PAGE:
Consider your definition of “adventure travel” and it is unlikely that all-inclusive resorts, cruise ships or theme parks spring to mind. As the number of people participating in adventure travel continues to grow, however, we find the heretofore adventure “niche” of the tourism industry intersecting with mainstream tourism businesses in new ways. One of these points of intersection with increasing prominence is the cruise industry. Cruise ships vary in size and focus and can be found throughout the world: at 225,282 tons Royal Caribbean’s “Allure of the Seas” is the largest ship, while a host of smaller vessels from expedition ships, riverboats and yachts provide specialized cruises for much smaller groups of passengers.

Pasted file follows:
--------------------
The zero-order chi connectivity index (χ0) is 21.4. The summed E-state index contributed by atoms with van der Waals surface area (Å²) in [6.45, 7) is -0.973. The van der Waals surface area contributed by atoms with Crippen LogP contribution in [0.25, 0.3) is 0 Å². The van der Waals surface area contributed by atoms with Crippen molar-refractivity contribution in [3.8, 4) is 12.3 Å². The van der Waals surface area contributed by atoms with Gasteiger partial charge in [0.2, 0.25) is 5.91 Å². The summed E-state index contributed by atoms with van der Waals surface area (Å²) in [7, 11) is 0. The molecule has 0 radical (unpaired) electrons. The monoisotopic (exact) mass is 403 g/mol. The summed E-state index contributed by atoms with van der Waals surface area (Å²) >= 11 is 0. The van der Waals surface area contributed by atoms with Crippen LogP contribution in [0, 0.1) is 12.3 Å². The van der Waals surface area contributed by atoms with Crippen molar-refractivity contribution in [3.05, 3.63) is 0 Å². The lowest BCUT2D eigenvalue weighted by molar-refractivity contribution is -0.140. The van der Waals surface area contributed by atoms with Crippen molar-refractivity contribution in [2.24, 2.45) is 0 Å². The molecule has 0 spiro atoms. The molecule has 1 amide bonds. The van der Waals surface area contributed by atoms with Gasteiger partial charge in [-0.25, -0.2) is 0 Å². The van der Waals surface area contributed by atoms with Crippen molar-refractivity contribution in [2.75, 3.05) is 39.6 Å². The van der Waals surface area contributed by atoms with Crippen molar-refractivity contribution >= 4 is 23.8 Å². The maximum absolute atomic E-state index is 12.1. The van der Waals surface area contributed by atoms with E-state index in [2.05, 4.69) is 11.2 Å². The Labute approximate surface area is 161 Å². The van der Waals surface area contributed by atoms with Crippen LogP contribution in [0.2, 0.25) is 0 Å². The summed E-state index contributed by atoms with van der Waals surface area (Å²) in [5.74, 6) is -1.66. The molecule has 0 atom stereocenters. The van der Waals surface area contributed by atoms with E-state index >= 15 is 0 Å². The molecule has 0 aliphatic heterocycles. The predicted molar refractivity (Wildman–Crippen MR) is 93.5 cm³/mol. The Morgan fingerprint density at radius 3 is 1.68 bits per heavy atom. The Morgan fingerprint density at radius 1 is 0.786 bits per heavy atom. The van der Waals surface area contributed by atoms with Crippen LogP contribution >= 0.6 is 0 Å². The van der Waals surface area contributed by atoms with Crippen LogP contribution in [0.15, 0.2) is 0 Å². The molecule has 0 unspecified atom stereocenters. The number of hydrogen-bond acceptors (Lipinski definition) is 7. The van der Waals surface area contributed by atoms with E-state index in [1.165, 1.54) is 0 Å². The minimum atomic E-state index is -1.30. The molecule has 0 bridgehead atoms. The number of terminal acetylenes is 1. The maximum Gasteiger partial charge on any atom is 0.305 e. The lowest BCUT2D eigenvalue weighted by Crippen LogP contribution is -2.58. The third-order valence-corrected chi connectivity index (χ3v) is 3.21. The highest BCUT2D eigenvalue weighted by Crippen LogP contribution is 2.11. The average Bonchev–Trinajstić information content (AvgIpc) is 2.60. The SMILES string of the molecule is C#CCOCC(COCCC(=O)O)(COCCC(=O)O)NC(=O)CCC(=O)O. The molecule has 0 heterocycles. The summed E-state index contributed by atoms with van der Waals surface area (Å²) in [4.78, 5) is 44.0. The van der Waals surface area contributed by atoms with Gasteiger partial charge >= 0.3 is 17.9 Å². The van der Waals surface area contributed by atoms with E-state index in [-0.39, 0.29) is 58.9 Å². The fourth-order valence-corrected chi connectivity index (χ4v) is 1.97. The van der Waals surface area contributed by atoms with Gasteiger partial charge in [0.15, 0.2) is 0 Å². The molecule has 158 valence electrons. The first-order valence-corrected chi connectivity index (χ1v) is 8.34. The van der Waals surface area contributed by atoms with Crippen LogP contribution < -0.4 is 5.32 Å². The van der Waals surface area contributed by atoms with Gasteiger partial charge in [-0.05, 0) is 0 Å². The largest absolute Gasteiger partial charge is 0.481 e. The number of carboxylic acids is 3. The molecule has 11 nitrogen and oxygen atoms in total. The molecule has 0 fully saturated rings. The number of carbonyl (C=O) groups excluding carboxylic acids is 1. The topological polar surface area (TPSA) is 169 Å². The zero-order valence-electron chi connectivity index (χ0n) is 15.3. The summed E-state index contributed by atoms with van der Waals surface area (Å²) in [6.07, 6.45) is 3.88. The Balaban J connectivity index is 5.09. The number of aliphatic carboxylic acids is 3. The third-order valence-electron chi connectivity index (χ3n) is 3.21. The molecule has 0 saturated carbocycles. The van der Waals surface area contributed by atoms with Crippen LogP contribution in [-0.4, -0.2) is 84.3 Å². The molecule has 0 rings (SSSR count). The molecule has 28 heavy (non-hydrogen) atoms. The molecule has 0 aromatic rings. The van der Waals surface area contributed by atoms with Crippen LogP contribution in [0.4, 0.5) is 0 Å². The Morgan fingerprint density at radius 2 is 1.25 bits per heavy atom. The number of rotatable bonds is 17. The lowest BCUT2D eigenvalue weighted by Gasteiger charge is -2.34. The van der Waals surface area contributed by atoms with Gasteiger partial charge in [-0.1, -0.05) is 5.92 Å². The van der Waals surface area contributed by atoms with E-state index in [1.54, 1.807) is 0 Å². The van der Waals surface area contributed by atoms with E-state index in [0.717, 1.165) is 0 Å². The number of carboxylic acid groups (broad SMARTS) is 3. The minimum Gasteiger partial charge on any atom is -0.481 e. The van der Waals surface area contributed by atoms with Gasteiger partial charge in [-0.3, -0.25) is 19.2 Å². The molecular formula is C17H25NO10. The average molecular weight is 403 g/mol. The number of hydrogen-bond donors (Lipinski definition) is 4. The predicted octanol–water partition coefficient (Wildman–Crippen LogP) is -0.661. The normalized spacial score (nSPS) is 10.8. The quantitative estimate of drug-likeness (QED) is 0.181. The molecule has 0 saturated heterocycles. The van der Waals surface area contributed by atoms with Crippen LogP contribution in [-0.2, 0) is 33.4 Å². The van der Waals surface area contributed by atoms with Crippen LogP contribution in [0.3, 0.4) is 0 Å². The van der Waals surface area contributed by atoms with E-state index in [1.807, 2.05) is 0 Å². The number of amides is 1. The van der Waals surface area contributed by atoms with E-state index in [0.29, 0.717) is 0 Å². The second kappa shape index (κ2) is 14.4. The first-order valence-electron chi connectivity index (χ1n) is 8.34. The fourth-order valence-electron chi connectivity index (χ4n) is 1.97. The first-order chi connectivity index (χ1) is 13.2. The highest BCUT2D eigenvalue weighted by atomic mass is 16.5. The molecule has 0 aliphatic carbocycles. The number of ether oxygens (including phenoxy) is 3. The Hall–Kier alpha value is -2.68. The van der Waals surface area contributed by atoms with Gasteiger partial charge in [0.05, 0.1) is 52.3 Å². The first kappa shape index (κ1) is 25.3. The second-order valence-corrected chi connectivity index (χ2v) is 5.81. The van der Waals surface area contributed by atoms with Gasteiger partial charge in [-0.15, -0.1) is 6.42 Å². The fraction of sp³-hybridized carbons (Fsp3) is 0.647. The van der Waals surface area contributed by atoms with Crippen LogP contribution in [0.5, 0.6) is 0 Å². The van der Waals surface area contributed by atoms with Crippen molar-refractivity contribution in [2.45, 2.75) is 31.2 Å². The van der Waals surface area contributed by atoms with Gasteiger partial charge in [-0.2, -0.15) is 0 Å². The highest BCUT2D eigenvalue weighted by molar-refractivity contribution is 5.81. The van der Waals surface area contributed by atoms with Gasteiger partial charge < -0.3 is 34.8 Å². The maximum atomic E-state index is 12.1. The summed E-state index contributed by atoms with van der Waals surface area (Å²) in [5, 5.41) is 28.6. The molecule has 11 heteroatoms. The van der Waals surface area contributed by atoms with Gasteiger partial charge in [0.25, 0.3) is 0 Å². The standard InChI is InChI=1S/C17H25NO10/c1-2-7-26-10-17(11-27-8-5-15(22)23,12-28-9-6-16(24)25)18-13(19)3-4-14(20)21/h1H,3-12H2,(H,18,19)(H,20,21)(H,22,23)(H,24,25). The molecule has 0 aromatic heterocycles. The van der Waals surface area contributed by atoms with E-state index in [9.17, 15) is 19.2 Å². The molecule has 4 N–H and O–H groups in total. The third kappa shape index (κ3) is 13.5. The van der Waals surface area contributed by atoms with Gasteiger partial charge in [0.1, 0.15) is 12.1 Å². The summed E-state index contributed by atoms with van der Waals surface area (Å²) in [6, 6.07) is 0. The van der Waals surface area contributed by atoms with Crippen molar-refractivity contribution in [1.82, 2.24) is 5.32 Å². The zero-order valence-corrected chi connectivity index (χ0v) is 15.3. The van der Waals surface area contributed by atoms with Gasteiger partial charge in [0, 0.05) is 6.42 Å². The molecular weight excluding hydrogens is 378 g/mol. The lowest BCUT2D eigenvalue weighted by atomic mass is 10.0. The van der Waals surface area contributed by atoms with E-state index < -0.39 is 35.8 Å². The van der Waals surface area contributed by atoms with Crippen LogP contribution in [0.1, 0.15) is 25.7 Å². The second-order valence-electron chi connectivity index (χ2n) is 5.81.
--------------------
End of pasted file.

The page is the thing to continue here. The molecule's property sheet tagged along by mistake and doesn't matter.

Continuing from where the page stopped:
Cruise ships can be found in all the oceans of the globe. And while some coastal destinations such Cozumel, Mexico, for example have embraced large ship cruises, others such as the Galapagos National Park in Ecuador have chosen to restrict large ship access and only allow small vessels – under 100 passengers in the case of the Galapagos – into their waters.
How are cruise businesses, cruise passengers and cruising destinations influencing the adventure travel industry? What is the business opportunity for traditional adventure travel tour suppliers? What are the implications and responsibilities for adventure destination managers? In an effort to begin to understand how adventure travel tour operators and destinations are interacting with the cruise industry and their experiences, the ATTA has developed a short survey. We encourage any business or destination with an interest in this topic and experience with cruise to participate here.